Ski boots are quite possibly the most complex, high tech piece of footwear that you’ll ever own. They perform a vital job day in and day out on the mountain. From connecting you to your skis, to keeping your feet warm and dry, to allowing you to rip groomers, moguls, park, and pow, your boots are a very important piece of equipment. That’s why it is imperative your boots fit properly.
Comfort Is Performance
It’s no secret that Full Tilt Boots are known for their comfort. They are the easiest boots to get in and out of on the market. But, there are more factors than comfort to take note of when trying on your boots.
Your boots should feel extremely snug when you first try them on. In fact, you should feel your toes touching the end of the boot. This may seem counterintuitive, but the more snug your boot feels, the more control you will have on your skis. Not to mention, when you are leaning forward in your ski stance, you toes will slide back from the front of the boot, relieving that pressure feeling.
Take note of the width of the boots. Ski boots come in different lasts (widths) to account for the different foot shapes of skiers. Do you know if you have a wide or narrow foot? In the case of Full Tilt you can get a boot with a 102mm last or a 99mm last. If you don’t know whether your foot is classified as wide or narrow we recommend trying on one boot for each last and determining which feels better.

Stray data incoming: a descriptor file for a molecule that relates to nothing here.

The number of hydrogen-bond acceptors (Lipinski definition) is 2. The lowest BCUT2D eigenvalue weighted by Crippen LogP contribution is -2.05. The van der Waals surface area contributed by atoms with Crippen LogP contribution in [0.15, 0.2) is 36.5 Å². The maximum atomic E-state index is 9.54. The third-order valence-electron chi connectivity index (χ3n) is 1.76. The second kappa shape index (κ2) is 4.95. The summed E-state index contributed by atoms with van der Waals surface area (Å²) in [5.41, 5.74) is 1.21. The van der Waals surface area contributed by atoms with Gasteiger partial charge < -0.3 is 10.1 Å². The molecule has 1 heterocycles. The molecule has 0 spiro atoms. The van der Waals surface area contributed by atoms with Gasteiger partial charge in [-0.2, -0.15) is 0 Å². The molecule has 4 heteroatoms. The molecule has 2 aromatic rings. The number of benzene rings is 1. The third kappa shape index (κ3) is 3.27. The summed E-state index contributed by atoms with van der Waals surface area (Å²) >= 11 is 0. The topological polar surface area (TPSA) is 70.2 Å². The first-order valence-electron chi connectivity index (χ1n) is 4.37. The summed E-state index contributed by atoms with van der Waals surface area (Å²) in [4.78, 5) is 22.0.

You don’t want to be ‘swimming’ in your boots. This is a slight re-iteration on the first point, but that’s how important it is to ensure your ski boots are not too big. If you can feel empty space in your boots, then they are too big. They may feel comfortable when you first try them on, but that will change once you start skiing. When you have room to move in your boots, you will have less control of your skis, and your feet will slide around thus causing you more pain than if you had a snug, secure fit.
Perform a shell fit. Remove the liner from the shell of the boot. Step into the shell and slide your foot all the way forward until your toes are touching the end of the shell. Now test how much space you have between the shell and your heel. For this, you can use the finger test. If you have more than 2 fingers worth of space between your heel and the shell, the boot is too big. If you have a 1-2 fingers width of space between the shell and your heel then the boot is a good size. Now perform the same test on the side of the boot, on both sides of your ankle to determine if the width is right for you.
Ensure you are in the right flex. Finally, you want to determine if you are in the right flex for your style of skiing. If you are a casual skier, you may want a softer flex. If you are an expert, hard charging skier, a stiffer flex is for you. Ensure you have the flexibility you need in the boot, and remember you can always purchase aftermarket tongues for your Full Tilt Boots.
There are a lot of factors that come into play when finding the right ski boot. It is also important to note that over time, your boot’s liner will wear down thus giving the boot a slightly bigger feel. Just another reason to ensure you are getting a boot that is snug and secure on your foot, and not too big.